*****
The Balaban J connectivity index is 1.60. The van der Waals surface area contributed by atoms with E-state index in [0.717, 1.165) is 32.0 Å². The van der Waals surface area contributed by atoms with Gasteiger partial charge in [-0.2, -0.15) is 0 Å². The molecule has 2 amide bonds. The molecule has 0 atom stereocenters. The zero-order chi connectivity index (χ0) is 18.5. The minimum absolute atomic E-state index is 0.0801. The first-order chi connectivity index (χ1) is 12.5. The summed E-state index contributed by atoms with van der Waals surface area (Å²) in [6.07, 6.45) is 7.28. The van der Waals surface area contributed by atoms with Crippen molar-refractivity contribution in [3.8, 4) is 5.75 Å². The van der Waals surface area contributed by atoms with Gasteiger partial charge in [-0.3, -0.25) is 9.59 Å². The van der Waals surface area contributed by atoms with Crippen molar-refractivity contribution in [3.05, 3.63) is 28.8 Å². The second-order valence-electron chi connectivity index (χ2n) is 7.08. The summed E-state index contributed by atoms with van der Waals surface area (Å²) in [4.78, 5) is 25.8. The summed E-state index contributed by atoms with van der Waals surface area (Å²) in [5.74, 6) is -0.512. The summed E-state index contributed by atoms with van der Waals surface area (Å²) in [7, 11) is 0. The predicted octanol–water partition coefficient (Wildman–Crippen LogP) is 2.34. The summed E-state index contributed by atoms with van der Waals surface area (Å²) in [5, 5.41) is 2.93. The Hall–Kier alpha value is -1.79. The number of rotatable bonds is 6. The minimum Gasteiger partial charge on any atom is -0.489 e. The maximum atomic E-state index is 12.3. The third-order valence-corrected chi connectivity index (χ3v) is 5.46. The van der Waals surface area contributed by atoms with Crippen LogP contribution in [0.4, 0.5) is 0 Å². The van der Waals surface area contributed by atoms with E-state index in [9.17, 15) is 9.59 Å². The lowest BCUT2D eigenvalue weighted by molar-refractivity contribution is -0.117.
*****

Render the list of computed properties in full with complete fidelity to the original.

The Balaban J connectivity index is 1.60. The van der Waals surface area contributed by atoms with E-state index in [0.717, 1.165) is 32.0 Å². The van der Waals surface area contributed by atoms with Gasteiger partial charge in [-0.2, -0.15) is 0 Å². The molecule has 2 amide bonds. The molecule has 0 atom stereocenters. The zero-order chi connectivity index (χ0) is 18.5. The minimum absolute atomic E-state index is 0.0801. The first-order chi connectivity index (χ1) is 12.5. The summed E-state index contributed by atoms with van der Waals surface area (Å²) in [6.07, 6.45) is 7.28. The van der Waals surface area contributed by atoms with Crippen molar-refractivity contribution in [3.8, 4) is 5.75 Å². The van der Waals surface area contributed by atoms with Gasteiger partial charge in [-0.3, -0.25) is 9.59 Å². The van der Waals surface area contributed by atoms with Crippen molar-refractivity contribution in [3.05, 3.63) is 28.8 Å². The second-order valence-electron chi connectivity index (χ2n) is 7.08. The summed E-state index contributed by atoms with van der Waals surface area (Å²) in [4.78, 5) is 25.8. The summed E-state index contributed by atoms with van der Waals surface area (Å²) in [5.74, 6) is -0.512. The summed E-state index contributed by atoms with van der Waals surface area (Å²) in [7, 11) is 0. The predicted octanol–water partition coefficient (Wildman–Crippen LogP) is 2.34. The summed E-state index contributed by atoms with van der Waals surface area (Å²) in [5, 5.41) is 2.93. The Hall–Kier alpha value is -1.79. The number of rotatable bonds is 6. The minimum Gasteiger partial charge on any atom is -0.489 e. The maximum atomic E-state index is 12.3. The third-order valence-corrected chi connectivity index (χ3v) is 5.46. The van der Waals surface area contributed by atoms with Crippen LogP contribution in [0.4, 0.5) is 0 Å². The van der Waals surface area contributed by atoms with E-state index in [9.17, 15) is 9.59 Å². The lowest BCUT2D eigenvalue weighted by molar-refractivity contribution is -0.117.